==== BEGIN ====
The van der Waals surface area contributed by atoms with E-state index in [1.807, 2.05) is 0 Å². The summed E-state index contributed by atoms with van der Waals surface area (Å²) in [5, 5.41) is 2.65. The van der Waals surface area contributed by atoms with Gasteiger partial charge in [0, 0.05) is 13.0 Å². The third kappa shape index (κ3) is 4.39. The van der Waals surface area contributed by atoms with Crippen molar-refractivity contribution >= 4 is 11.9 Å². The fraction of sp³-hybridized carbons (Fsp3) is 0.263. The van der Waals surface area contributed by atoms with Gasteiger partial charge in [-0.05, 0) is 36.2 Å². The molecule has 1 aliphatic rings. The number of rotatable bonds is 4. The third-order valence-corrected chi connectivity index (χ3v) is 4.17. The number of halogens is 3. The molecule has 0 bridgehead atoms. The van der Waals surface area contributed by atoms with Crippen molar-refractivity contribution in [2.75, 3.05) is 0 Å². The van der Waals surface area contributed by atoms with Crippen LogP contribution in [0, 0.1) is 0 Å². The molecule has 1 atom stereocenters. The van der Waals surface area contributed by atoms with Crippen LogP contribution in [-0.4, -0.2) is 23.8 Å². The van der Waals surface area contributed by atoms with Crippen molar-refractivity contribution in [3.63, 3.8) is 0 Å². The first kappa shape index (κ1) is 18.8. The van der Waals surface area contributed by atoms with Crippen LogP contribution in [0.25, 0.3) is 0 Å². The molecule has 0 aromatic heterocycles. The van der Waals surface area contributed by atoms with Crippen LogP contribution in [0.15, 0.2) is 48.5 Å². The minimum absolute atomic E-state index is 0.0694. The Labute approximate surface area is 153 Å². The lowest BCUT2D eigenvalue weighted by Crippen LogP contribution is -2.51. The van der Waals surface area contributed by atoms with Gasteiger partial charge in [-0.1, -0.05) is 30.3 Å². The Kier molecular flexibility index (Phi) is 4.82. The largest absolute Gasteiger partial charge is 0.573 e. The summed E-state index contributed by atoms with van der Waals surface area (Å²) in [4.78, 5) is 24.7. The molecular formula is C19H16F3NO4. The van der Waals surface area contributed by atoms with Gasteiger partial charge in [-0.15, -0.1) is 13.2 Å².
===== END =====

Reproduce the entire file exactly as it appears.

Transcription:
The van der Waals surface area contributed by atoms with E-state index in [1.807, 2.05) is 0 Å². The summed E-state index contributed by atoms with van der Waals surface area (Å²) in [5, 5.41) is 2.65. The van der Waals surface area contributed by atoms with Gasteiger partial charge in [0, 0.05) is 13.0 Å². The third kappa shape index (κ3) is 4.39. The van der Waals surface area contributed by atoms with Crippen molar-refractivity contribution >= 4 is 11.9 Å². The fraction of sp³-hybridized carbons (Fsp3) is 0.263. The van der Waals surface area contributed by atoms with Gasteiger partial charge in [-0.05, 0) is 36.2 Å². The molecule has 1 aliphatic rings. The number of rotatable bonds is 4. The third-order valence-corrected chi connectivity index (χ3v) is 4.17. The number of halogens is 3. The molecule has 0 bridgehead atoms. The van der Waals surface area contributed by atoms with Crippen molar-refractivity contribution in [2.75, 3.05) is 0 Å². The van der Waals surface area contributed by atoms with Crippen LogP contribution in [0, 0.1) is 0 Å². The molecule has 1 atom stereocenters. The van der Waals surface area contributed by atoms with Crippen LogP contribution in [-0.4, -0.2) is 23.8 Å². The van der Waals surface area contributed by atoms with Crippen molar-refractivity contribution in [3.63, 3.8) is 0 Å². The first kappa shape index (κ1) is 18.8. The van der Waals surface area contributed by atoms with Crippen LogP contribution in [0.25, 0.3) is 0 Å². The molecule has 0 aromatic heterocycles. The van der Waals surface area contributed by atoms with Crippen LogP contribution in [0.15, 0.2) is 48.5 Å². The minimum absolute atomic E-state index is 0.0694. The Labute approximate surface area is 153 Å². The lowest BCUT2D eigenvalue weighted by Crippen LogP contribution is -2.51. The van der Waals surface area contributed by atoms with Gasteiger partial charge in [-0.1, -0.05) is 30.3 Å². The Kier molecular flexibility index (Phi) is 4.82. The largest absolute Gasteiger partial charge is 0.573 e. The summed E-state index contributed by atoms with van der Waals surface area (Å²) in [4.78, 5) is 24.7. The molecular formula is C19H16F3NO4. The van der Waals surface area contributed by atoms with Gasteiger partial charge in [-0.15, -0.1) is 13.2 Å².